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San Francisco, CA DEALER RATINGS & REVIEWS
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San Francisco, CA Driving Tips and Experiences
Is a car necessary in San Francisco?
Nice to have
You can get by without
Don't really need one
No need at all
San Francisco, CA
I would suggest that drivers to the city study a map ahead of time, simply to familiarize themselves with the major East-to-West running streets and a handful of the major North-to-South running streets. While San Francisco can seem overwhelmingly difficult to navigate, it actually is not. The streets are laid-out in a grid, so if one can simply remember the names and orientations of about 10 key streets, then it's easy to regain one's sense of direction after getting turned around... Just be careful not to get forced onto entering the I-80 on accident, which leads to the Bay Bridge, because there's no turning back until you reach Oakland/Berkeley.
The most important thing to know about buying a car in the city is that it's better to leave the city to find an affordable dealership. Because San Francisco is so small and the commercial rental spaces are so expensive, there are only luxury automobile dealerships in the city. The handful of small, used-cars sales lots are completely untrustworthy and should be avoided. One could attempt to use Craigslist to buy a car, but honestly it would be easier just to drive across the Bay Bridge (10-15 minutes) and find a well stocked dealership in the Oakland/Emoryville area.
My favorite memory from driving in San Francisco came a few years ago on the night of the birthday of my friend Christine. My circle of friends and I would play a game with each other whenever it was someone's birthday: we would blind-fold the birthday boy/girl and drive them around and around and around San Francisco. Since the city is so compact and there are so many hills, it's easy for the blind-folded person to lose track of where they are. Then after all of the twists and turns, we would ultimately drive to a restaurant that was only 2 or 3 blocks away from our starting point. Occasionally, we would actually drive someone to a far away restaurant. On the day of Christine's birthday, I was driving and trying so hard to get her turned around and lost while blind-folded that I myself got lost in San Francisco. I entered a neighborhood that I wasn't familiar with, and after a few minutes I was sitting at a red light trying to figure out where to go (we did not have working GPS). As I was sitting at the red light, I suddenly realize that the street that I was on was not a one-way street, rather it was a 2-way street and I was sitting in the left-hand lane, facing oncoming traffic opposite me across the intersection. As the light turned green, I quickly signaled and tried to cut-back to the right-hand lane. When I looked over the car that was yielding to let me back into the correct lane was actually a San Francisco police car. I made eye-contact with the officer who scowled at me, then I saw him glace over and see my blind-folded friend Christine in the back seat. All of a sudden he turned on his lights and sirens!... but he looked away from me and sped off to handle some more important dispatch call. Whew!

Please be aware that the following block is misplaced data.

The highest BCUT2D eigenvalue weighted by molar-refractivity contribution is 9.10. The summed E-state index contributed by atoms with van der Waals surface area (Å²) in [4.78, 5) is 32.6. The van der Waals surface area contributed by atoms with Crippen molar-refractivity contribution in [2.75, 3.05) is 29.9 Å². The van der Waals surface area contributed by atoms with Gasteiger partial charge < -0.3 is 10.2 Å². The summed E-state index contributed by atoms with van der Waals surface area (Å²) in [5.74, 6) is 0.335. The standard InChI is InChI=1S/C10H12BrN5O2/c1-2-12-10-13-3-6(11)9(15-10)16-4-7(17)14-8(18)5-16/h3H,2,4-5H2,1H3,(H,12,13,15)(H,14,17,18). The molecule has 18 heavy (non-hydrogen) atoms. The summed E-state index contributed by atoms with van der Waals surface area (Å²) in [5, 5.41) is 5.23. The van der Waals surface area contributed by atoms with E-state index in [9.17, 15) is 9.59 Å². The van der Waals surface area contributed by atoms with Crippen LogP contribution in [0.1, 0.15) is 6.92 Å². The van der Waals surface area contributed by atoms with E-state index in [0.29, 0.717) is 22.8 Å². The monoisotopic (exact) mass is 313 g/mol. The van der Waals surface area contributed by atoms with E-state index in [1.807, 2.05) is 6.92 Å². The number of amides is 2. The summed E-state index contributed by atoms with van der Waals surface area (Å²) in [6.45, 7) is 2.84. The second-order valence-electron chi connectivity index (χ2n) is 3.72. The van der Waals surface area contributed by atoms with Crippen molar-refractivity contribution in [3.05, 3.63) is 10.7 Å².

California Street. California Street is one of the quintessential San Francisco streets. It has tons of super-steep hills and there are even cable-car tracks running along some portions of it. Therefore, there are times when you can be driving in your car and a cable car will be moving along next to you in traffic. California Street also passes through Chinatown and the Financial district. The views along California Street are phenomenal!
San Francisco, CA
Check Google Maps often for up to date traffic reports. You don't wanna be stuck in traffic that you could have otherwise avoided. Also, ride sharing apps like Uber and Lyft are great, but be careful not to use them during rush hours or the holidays, as prices can be though the roof.
Buying a car in the Bay Area is great because of the amount of choices there are. If you are on a budget, you can look on craigslist or go down to a local used car shop where you are bound to find a good deal if you know what you're doing. If you have a little bit more money and want to splurge you can go down to the Porsche dealer and find whatever high end car you want to indulge yourself in. The density of population lends it hand in helping you as a customer find the car that you are looking for, used or brand new.
I think one of the highlights of driving in the Bay Area is how beautiful the scenery in such a densely populated area can be if you are in the right place at the right time. I was on my way to Antioch, CA located in the East Bay Area, when I found myself on the off ramp for highway 4. The sun was just setting and the way that it lit up the sky around Mt. Diablo was something that I have never forgotten. San Francisco is also a great place to drive by some great views if you know where to look and how to avoid the traffic during rush hour.
Highway 13. Highway 13 is a pretty small highway for the bay area in that parts of it only have 3 lanes on both sides - a rarity for a place this densely populated and near Oakland. It is my favorite to drive because at the Lincoln exit you can see the LDS Temple peeking through the trees and as soon as you exit it is in plain view for you to see. It sits on a hill in Oakland that overlooks the whole bay area and gives you a really unique way to see the city, especially at night.